Some hardy Earth microbes could survive long enough on Mars to complicate the search for alien life, according to a new study co-authored by University of Florida researchers.
Though scientists looking for life on Mars worry about contamination from stowaway spores clinging to spacecraft, the inhospitable Martian environment is actually an effective sterilizing agent: The intense ultraviolet rays that bombard the Martian surface are quickly fatal to most Earth microbes. However, the new study shows that at least one tough Earth species, a type of blue-green algae called Chroococcidiopsis, could live just long enough to leave a biological trace in the Martian soil - creating a potential false positive.
The study appears in the current issue of the journal Astrobiology and was co-authored by Charles Cockell of the British Antarctic Survey and UF research assistant professor Andrew Schuerger, a Mars astrobiologist and plant pathologist at UF's Institute of Food and Agricultural Sciences. Schuerger is one of several UF researchers associated with the Kennedy Space Center's Space Life Sciences Laboratory, where he investigates how Earth microbes might survive, grow and adapt in simulated Martian conditions.
"It's very possible that we could send viable microorganisms to Mars and then bring some of those same Earth bugs back with us," Schuerger said.
The researchers examined a dry-tolerant and radiation-resistant algae that thrives in Earth's most extreme conditions, from the hot, arid Negev desert in Israel to the frigid Antarctic Ross Desert. This bacterium has not been found on the surfaces of spacecraft, but it represents a worst-case scenario for scientists.
"The only way to find out (if there's life on Mars) is by going there and studying it, yet we take with us the potential to contaminate our own studies," said John Rummel, NASA's current Planetary Protection Officer. NASA created the Planetary Protection Office to safeguard against transferring potentially harmful organisms to or from Earth during space exploration.
"It's the biological Heisenberg principle," Rummel added. "Can we do the studies without contaminating what we're looking at? So we have to have some idea of whether or not Earth life is likely to survive (on other planets)."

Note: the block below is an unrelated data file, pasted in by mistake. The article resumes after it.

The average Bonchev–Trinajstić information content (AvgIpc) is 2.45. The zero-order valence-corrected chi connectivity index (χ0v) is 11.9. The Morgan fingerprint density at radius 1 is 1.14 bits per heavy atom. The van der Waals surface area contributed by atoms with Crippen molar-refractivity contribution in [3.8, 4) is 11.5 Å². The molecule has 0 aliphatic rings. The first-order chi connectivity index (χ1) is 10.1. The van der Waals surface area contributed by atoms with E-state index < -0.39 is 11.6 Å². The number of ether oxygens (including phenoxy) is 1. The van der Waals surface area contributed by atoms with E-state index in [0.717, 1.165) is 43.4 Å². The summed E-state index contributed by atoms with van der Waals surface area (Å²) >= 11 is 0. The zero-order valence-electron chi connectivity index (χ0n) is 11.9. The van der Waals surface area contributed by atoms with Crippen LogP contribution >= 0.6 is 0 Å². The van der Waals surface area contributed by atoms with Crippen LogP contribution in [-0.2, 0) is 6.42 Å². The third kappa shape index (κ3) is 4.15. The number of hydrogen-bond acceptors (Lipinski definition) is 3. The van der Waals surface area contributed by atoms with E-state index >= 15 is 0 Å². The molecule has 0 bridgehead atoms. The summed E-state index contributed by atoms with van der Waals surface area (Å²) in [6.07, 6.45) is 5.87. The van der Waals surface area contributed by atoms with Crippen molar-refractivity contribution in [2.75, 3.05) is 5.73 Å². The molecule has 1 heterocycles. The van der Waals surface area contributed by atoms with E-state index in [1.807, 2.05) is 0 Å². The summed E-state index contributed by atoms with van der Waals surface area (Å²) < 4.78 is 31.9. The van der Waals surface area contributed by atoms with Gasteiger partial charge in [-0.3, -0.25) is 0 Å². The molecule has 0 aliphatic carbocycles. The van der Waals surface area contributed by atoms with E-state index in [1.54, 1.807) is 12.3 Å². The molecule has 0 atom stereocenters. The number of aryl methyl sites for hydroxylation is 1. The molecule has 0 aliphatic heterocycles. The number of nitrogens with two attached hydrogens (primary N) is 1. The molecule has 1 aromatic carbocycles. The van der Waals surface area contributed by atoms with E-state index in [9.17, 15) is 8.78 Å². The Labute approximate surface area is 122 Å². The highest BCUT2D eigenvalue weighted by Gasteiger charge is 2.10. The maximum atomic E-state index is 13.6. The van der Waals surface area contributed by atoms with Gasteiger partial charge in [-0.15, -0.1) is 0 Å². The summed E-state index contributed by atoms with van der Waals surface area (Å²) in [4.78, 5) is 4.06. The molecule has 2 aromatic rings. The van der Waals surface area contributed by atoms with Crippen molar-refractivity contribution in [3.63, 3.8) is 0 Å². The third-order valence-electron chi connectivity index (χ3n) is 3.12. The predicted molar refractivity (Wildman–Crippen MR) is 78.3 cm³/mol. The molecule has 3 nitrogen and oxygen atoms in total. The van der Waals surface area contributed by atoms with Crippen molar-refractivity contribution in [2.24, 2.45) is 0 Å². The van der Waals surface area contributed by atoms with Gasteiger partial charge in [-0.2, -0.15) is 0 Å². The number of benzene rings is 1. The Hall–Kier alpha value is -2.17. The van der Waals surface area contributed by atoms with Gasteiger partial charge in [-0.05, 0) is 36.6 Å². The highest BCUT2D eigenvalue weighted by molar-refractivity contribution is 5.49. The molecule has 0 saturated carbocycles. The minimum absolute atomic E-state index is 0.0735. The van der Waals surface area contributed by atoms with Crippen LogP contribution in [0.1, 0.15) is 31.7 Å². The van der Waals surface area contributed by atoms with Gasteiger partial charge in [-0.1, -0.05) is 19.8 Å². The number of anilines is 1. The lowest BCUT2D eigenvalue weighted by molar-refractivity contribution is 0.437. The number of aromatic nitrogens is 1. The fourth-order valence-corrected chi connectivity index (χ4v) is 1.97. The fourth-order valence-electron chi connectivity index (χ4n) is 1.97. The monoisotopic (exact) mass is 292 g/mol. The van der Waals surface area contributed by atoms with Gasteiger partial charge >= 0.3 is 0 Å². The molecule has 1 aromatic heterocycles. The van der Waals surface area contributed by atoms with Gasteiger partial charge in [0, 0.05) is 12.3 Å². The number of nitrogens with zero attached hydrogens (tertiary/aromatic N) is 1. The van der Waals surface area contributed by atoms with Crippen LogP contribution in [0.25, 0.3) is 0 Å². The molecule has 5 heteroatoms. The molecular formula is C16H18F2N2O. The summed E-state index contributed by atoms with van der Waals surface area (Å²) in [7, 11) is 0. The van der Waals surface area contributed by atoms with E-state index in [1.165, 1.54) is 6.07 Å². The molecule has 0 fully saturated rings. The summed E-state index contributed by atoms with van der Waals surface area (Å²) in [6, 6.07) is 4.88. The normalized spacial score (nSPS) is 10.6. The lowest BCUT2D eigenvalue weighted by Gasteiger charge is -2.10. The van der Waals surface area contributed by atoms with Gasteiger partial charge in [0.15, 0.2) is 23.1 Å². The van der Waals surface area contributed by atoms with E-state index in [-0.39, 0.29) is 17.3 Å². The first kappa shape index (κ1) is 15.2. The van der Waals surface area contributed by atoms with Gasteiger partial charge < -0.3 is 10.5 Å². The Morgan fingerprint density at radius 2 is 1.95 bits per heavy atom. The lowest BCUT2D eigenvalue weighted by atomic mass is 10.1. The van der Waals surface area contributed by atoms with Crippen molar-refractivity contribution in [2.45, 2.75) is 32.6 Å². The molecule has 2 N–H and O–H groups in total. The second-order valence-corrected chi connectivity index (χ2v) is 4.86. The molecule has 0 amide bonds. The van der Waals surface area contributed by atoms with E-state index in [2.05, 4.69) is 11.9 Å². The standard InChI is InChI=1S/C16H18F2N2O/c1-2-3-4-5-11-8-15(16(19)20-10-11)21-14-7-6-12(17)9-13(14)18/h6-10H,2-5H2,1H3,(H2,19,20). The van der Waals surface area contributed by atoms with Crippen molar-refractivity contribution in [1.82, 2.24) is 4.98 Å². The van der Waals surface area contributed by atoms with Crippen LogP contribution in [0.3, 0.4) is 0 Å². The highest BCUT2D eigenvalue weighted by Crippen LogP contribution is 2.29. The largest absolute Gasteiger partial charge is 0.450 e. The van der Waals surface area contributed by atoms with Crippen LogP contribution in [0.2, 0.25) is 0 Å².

To test the limits of the algae's endurance, the researchers subjected it to a simulated Martian atmosphere, re-created within a 5-foot-long stainless steel barrel-shaped chamber.
On Mars, average global temperature is -78 degrees Fahrenheit, atmospheric pressure is one-hundredth of the Earth's and UV rays striking the surface are three times as intense as on the ozone-protected Earth - enough to produce a severe sunburn on exposed skin in minutes. Of these harsh conditions, the UV rays are the most powerful sterilizing agent, Schuerger said.
The researchers found that when exposed to the full spectrum of these rays, 99.9 percent of the algae in the chamber died within five minutes - significant when compared with the survival time of other microbes exposed to the same conditions: 15 seconds. However, the algae also left chemical traces of their existence that were detectable for several more hours. Those "biosignatures" included component molecules such as chlorophyll and the measured activity of enzymes involved in cell membrane formation. Enzyme activity persisted for an hour, while traces of chlorophyll remained for up to four hours.
"This demonstrates that looking for biogenic signatures alone will complicate the process of looking for life," he said. "You have to do both, you have to do a number of different procedures, and they have to complement one another."
The algae also managed to survive when it was shielded from the direct onslaught of UV rays by a millimeter-thick layer of sand or rock. Such a scenario could occur if a robot lands on the Martian surface and its pads sink immediately into the sand, Schuerger said. However, though buried microbes may survive for some period of time, they are still subject to Mars' low atmospheric pressure, high aridity and temperature extremes. Under those conditions, they wouldn't necessarily grow or reproduce and are therefore unlikely to pose an ongoing contamination threat, he added.
Rummel agreed. "You might have a very lonely cyanobacterium waiting for something to happen."
The paper's other authors include Daniela Billi of the University of Rome; E. Imre Friedmann of NASA's Ames Research Center; and Dr. Corinna Panitz of the German Aerospace Center in Koln. Space Life Sciences Center.